A timely reminder of the importance of the right asbestos management surveys in educational establishments is the Health and Safety Executive’s (HSE) publication of the results of its most recent asbestos in schools inspection initiative.
The period between April 2013 and January 2014 saw the inspection by HSE of a carefully selected random sample of 153 schools outside local authority control, including independent, voluntary aided and foundation schools, academies and free schools.
71 per cent of the inspected schools were not required to make any changes to their present asbestos management arrangements or were given straightforward, simple advice. HSE did give written advice to 29 per cent (44 schools), and needed to take enforcement action for 13 per cent (20 schools). This action was in the form of improvement notices setting out a requirement for recipient schools to adjust their asbestos management arrangements.
Failures like training staff and the production of written management plans attracted enforcement action – not due to pupils or staff being deemed at significant risk of exposure, but because these are vital elements of the required control measures.
The new survey showed an overall improvement in compliance with the Control of Asbestos Regulations in England, Scotland and Wales compared to the findings of a similar programme that inspected 164 non-local authority schools in 2010/11, when 28 schools had 41 improvement notices served upon them.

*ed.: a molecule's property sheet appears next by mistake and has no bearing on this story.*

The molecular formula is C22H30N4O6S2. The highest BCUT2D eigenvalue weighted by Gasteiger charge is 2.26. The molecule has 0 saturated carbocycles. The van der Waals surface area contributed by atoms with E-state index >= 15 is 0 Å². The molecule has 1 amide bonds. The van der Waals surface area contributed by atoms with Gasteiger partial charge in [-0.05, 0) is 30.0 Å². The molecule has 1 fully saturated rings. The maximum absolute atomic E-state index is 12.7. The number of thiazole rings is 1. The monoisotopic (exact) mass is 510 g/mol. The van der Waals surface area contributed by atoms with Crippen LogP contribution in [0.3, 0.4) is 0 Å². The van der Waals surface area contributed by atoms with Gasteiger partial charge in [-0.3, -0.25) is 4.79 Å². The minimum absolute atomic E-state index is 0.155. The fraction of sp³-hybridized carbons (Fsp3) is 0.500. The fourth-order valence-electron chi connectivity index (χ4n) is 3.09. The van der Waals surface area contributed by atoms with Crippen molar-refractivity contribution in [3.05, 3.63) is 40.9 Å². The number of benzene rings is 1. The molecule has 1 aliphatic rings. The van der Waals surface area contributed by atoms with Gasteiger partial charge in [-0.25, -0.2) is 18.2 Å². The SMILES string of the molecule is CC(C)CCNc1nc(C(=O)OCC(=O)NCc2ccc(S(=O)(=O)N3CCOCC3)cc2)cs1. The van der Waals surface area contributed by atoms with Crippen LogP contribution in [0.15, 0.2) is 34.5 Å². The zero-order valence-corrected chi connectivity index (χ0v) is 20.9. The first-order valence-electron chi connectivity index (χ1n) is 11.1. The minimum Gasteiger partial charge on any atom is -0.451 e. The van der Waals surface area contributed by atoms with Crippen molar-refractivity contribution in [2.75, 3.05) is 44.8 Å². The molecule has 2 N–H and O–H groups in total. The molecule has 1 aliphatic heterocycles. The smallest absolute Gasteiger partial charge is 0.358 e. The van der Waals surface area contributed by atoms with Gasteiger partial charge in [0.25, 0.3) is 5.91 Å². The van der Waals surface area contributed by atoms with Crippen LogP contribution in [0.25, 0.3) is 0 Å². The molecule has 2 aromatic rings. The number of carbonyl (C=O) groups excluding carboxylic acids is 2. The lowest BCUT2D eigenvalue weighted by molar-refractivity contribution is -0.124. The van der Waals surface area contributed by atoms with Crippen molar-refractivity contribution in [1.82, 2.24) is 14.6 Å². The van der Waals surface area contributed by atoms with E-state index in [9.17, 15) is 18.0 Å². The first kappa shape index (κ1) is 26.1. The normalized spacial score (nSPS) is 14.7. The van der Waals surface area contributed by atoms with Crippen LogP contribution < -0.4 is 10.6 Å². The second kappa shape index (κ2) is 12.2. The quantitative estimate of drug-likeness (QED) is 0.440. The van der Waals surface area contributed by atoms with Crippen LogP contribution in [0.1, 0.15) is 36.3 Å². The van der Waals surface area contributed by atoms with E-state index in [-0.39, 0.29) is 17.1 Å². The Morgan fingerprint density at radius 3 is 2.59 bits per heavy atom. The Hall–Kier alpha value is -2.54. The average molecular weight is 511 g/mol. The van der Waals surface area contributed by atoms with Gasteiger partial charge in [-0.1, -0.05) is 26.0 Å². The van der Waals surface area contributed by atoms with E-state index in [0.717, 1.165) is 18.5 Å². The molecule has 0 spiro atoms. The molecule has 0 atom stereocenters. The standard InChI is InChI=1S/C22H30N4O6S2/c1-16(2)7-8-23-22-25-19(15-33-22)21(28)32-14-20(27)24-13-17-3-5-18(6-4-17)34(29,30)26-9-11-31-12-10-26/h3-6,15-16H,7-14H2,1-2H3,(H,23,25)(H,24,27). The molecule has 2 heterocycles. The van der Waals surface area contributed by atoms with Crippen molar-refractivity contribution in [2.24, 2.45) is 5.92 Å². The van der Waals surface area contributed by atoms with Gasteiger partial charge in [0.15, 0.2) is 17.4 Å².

The Head of HSE’s Public Services Sector, Geoff Cox, said that the last few years had seen “a lot of work by stakeholders across the school sector to raise awareness of the duty to manage asbestos. It is really encouraging to see that awareness of the requirements has increased since our previous inspection initiative.
“That said, schools should not be under any illusion – managing asbestos requires ongoing attention. Schools now have access to a wealth of guidance setting out clear and straightforward steps to achieve and maintain compliance. Where duty holders fall below acceptable standards, HSE has taken, and will continue to take, enforcement action.”
All schools are required to have up to date records of materials within their establishment that contain asbestos, so that the school knows the location of such materials that could be damaged or disturbed by normal activities or foreseeable maintenance, or when new equipment is being installed.
There is no significant risk to health posed by asbestos in good condition that remains undamaged and undisturbed, provided that appropriate asbestos management takes place in compliance with the legal requirements and in line with published HSE advice.
Training for maintenance staff whose work could lead to their exposure to asbestos is also essential, with such personnel needing to be made aware of the location and condition of any asbestos in the school.